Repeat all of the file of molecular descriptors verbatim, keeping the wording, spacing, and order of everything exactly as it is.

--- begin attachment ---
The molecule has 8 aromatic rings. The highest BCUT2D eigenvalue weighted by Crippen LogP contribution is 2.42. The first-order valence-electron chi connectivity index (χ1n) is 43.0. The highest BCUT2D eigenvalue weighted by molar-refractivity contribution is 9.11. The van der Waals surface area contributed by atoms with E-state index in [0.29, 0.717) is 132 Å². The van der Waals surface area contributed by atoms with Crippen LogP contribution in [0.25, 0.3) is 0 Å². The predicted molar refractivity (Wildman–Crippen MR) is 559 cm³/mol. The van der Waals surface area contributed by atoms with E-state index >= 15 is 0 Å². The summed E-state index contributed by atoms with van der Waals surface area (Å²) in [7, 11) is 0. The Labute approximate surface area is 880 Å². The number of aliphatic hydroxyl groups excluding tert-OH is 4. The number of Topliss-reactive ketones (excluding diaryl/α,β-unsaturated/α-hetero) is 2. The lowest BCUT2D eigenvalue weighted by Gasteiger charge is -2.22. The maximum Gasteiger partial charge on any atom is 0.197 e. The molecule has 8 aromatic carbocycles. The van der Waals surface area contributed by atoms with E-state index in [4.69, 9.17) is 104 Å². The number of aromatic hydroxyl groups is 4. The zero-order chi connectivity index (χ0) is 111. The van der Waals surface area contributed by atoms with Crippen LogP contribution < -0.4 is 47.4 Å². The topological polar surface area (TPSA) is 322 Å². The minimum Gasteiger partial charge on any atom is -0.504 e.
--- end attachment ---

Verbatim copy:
The molecule has 8 aromatic rings. The highest BCUT2D eigenvalue weighted by Crippen LogP contribution is 2.42. The first-order valence-electron chi connectivity index (χ1n) is 43.0. The highest BCUT2D eigenvalue weighted by molar-refractivity contribution is 9.11. The van der Waals surface area contributed by atoms with E-state index in [0.29, 0.717) is 132 Å². The van der Waals surface area contributed by atoms with Crippen LogP contribution in [0.25, 0.3) is 0 Å². The predicted molar refractivity (Wildman–Crippen MR) is 559 cm³/mol. The van der Waals surface area contributed by atoms with E-state index >= 15 is 0 Å². The summed E-state index contributed by atoms with van der Waals surface area (Å²) in [7, 11) is 0. The Labute approximate surface area is 880 Å². The number of aliphatic hydroxyl groups excluding tert-OH is 4. The number of Topliss-reactive ketones (excluding diaryl/α,β-unsaturated/α-hetero) is 2. The lowest BCUT2D eigenvalue weighted by Gasteiger charge is -2.22. The maximum Gasteiger partial charge on any atom is 0.197 e. The molecule has 8 aromatic carbocycles. The van der Waals surface area contributed by atoms with E-state index in [4.69, 9.17) is 104 Å². The number of aromatic hydroxyl groups is 4. The zero-order chi connectivity index (χ0) is 111. The van der Waals surface area contributed by atoms with Crippen LogP contribution < -0.4 is 47.4 Å². The topological polar surface area (TPSA) is 322 Å². The minimum Gasteiger partial charge on any atom is -0.504 e.